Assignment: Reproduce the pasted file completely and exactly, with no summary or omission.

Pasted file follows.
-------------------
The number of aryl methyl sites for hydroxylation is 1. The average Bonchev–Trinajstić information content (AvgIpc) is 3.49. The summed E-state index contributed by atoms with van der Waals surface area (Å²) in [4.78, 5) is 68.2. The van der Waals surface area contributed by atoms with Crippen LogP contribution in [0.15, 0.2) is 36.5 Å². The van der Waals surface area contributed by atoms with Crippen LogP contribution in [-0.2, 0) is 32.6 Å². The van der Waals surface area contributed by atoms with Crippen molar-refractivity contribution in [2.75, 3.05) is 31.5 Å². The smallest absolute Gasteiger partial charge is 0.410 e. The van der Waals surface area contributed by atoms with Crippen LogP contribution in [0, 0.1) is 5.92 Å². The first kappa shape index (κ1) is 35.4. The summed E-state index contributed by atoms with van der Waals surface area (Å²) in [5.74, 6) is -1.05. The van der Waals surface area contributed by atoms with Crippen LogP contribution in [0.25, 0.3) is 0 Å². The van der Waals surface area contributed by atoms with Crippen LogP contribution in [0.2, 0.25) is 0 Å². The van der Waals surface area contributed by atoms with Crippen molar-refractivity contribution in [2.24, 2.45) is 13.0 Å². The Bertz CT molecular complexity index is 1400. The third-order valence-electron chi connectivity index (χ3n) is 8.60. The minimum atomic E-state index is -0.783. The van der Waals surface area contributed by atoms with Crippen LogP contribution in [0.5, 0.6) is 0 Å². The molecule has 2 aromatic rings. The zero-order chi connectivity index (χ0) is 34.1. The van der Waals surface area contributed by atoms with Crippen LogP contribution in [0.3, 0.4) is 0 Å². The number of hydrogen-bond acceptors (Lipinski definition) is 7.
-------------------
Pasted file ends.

The number of aryl methyl sites for hydroxylation is 1. The average Bonchev–Trinajstić information content (AvgIpc) is 3.49. The summed E-state index contributed by atoms with van der Waals surface area (Å²) in [4.78, 5) is 68.2. The van der Waals surface area contributed by atoms with Crippen LogP contribution in [0.15, 0.2) is 36.5 Å². The van der Waals surface area contributed by atoms with Crippen LogP contribution in [-0.2, 0) is 32.6 Å². The van der Waals surface area contributed by atoms with Crippen molar-refractivity contribution in [2.75, 3.05) is 31.5 Å². The smallest absolute Gasteiger partial charge is 0.410 e. The van der Waals surface area contributed by atoms with Crippen LogP contribution in [0, 0.1) is 5.92 Å². The first kappa shape index (κ1) is 35.4. The summed E-state index contributed by atoms with van der Waals surface area (Å²) in [5.74, 6) is -1.05. The van der Waals surface area contributed by atoms with Crippen LogP contribution in [0.25, 0.3) is 0 Å². The van der Waals surface area contributed by atoms with Crippen LogP contribution in [0.2, 0.25) is 0 Å². The van der Waals surface area contributed by atoms with Crippen molar-refractivity contribution in [2.24, 2.45) is 13.0 Å². The Bertz CT molecular complexity index is 1400. The third-order valence-electron chi connectivity index (χ3n) is 8.60. The minimum atomic E-state index is -0.783. The van der Waals surface area contributed by atoms with Crippen LogP contribution in [0.5, 0.6) is 0 Å². The molecule has 2 aromatic rings. The zero-order chi connectivity index (χ0) is 34.1. The van der Waals surface area contributed by atoms with Crippen LogP contribution in [0.3, 0.4) is 0 Å². The number of hydrogen-bond acceptors (Lipinski definition) is 7.